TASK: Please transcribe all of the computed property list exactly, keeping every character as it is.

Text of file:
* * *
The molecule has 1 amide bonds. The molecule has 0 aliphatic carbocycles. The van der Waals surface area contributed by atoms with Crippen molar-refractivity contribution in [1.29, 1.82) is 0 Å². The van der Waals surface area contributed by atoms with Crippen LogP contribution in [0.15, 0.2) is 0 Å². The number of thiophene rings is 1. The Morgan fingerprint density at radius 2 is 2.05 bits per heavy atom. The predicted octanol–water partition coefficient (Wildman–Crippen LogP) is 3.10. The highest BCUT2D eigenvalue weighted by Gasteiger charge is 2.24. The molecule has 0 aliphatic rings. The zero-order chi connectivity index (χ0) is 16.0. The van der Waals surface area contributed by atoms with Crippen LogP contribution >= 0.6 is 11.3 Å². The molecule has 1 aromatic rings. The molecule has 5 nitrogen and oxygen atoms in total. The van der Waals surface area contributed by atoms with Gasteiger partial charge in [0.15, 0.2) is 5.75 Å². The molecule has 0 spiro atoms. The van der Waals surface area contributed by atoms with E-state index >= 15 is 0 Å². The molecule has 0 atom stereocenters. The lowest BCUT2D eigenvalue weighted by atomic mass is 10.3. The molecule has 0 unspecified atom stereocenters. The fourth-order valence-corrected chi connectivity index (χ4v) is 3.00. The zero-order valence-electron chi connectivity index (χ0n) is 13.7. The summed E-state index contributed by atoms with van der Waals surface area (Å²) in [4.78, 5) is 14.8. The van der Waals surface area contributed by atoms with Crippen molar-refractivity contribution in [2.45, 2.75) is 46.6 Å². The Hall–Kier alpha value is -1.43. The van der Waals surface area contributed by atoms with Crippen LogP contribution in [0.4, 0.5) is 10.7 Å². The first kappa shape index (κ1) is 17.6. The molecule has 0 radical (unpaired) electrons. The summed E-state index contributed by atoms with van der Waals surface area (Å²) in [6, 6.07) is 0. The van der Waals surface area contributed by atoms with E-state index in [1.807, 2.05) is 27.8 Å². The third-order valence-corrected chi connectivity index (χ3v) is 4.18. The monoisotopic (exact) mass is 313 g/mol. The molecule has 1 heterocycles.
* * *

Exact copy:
The molecule has 1 amide bonds. The molecule has 0 aliphatic carbocycles. The van der Waals surface area contributed by atoms with Crippen molar-refractivity contribution in [1.29, 1.82) is 0 Å². The van der Waals surface area contributed by atoms with Crippen LogP contribution in [0.15, 0.2) is 0 Å². The number of thiophene rings is 1. The Morgan fingerprint density at radius 2 is 2.05 bits per heavy atom. The predicted octanol–water partition coefficient (Wildman–Crippen LogP) is 3.10. The highest BCUT2D eigenvalue weighted by Gasteiger charge is 2.24. The molecule has 0 aliphatic rings. The zero-order chi connectivity index (χ0) is 16.0. The van der Waals surface area contributed by atoms with Crippen LogP contribution >= 0.6 is 11.3 Å². The molecule has 1 aromatic rings. The molecule has 5 nitrogen and oxygen atoms in total. The van der Waals surface area contributed by atoms with Gasteiger partial charge in [0.15, 0.2) is 5.75 Å². The molecule has 0 spiro atoms. The van der Waals surface area contributed by atoms with E-state index >= 15 is 0 Å². The molecule has 0 atom stereocenters. The lowest BCUT2D eigenvalue weighted by atomic mass is 10.3. The molecule has 0 unspecified atom stereocenters. The fourth-order valence-corrected chi connectivity index (χ4v) is 3.00. The zero-order valence-electron chi connectivity index (χ0n) is 13.7. The summed E-state index contributed by atoms with van der Waals surface area (Å²) in [4.78, 5) is 14.8. The van der Waals surface area contributed by atoms with Crippen molar-refractivity contribution in [2.45, 2.75) is 46.6 Å². The Hall–Kier alpha value is -1.43. The van der Waals surface area contributed by atoms with Crippen LogP contribution in [0.4, 0.5) is 10.7 Å². The first kappa shape index (κ1) is 17.6. The molecule has 0 radical (unpaired) electrons. The summed E-state index contributed by atoms with van der Waals surface area (Å²) in [6, 6.07) is 0. The van der Waals surface area contributed by atoms with E-state index in [1.807, 2.05) is 27.8 Å². The third-order valence-corrected chi connectivity index (χ3v) is 4.18. The monoisotopic (exact) mass is 313 g/mol. The molecule has 1 heterocycles.